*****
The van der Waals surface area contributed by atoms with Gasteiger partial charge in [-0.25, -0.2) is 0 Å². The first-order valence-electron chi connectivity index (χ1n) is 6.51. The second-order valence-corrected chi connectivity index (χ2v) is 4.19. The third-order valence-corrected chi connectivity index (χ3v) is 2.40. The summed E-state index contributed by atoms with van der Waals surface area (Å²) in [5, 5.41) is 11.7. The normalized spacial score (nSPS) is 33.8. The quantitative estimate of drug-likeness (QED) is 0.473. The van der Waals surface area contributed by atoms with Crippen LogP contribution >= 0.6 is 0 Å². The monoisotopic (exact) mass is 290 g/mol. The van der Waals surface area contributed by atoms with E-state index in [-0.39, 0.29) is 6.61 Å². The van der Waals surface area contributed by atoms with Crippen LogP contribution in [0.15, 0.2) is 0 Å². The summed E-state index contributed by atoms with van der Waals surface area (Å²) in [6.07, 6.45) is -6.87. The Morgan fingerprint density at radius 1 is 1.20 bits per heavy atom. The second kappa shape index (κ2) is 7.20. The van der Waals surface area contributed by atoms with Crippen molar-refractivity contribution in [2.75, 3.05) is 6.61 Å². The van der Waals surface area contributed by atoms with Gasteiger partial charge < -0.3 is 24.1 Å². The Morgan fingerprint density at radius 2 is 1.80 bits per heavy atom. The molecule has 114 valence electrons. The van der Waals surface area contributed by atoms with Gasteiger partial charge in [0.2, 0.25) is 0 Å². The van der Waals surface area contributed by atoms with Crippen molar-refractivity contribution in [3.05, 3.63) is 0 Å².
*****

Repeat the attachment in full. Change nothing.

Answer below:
The van der Waals surface area contributed by atoms with Gasteiger partial charge in [-0.25, -0.2) is 0 Å². The first-order valence-electron chi connectivity index (χ1n) is 6.51. The second-order valence-corrected chi connectivity index (χ2v) is 4.19. The third-order valence-corrected chi connectivity index (χ3v) is 2.40. The summed E-state index contributed by atoms with van der Waals surface area (Å²) in [5, 5.41) is 11.7. The normalized spacial score (nSPS) is 33.8. The quantitative estimate of drug-likeness (QED) is 0.473. The van der Waals surface area contributed by atoms with Crippen LogP contribution >= 0.6 is 0 Å². The monoisotopic (exact) mass is 290 g/mol. The van der Waals surface area contributed by atoms with E-state index in [-0.39, 0.29) is 6.61 Å². The van der Waals surface area contributed by atoms with Crippen LogP contribution in [0.15, 0.2) is 0 Å². The summed E-state index contributed by atoms with van der Waals surface area (Å²) in [6.07, 6.45) is -6.87. The Morgan fingerprint density at radius 1 is 1.20 bits per heavy atom. The second kappa shape index (κ2) is 7.20. The van der Waals surface area contributed by atoms with Crippen molar-refractivity contribution in [2.75, 3.05) is 6.61 Å². The van der Waals surface area contributed by atoms with Gasteiger partial charge < -0.3 is 24.1 Å². The Morgan fingerprint density at radius 2 is 1.80 bits per heavy atom. The molecule has 114 valence electrons. The van der Waals surface area contributed by atoms with Gasteiger partial charge in [0.2, 0.25) is 0 Å². The van der Waals surface area contributed by atoms with Crippen molar-refractivity contribution in [3.05, 3.63) is 0 Å².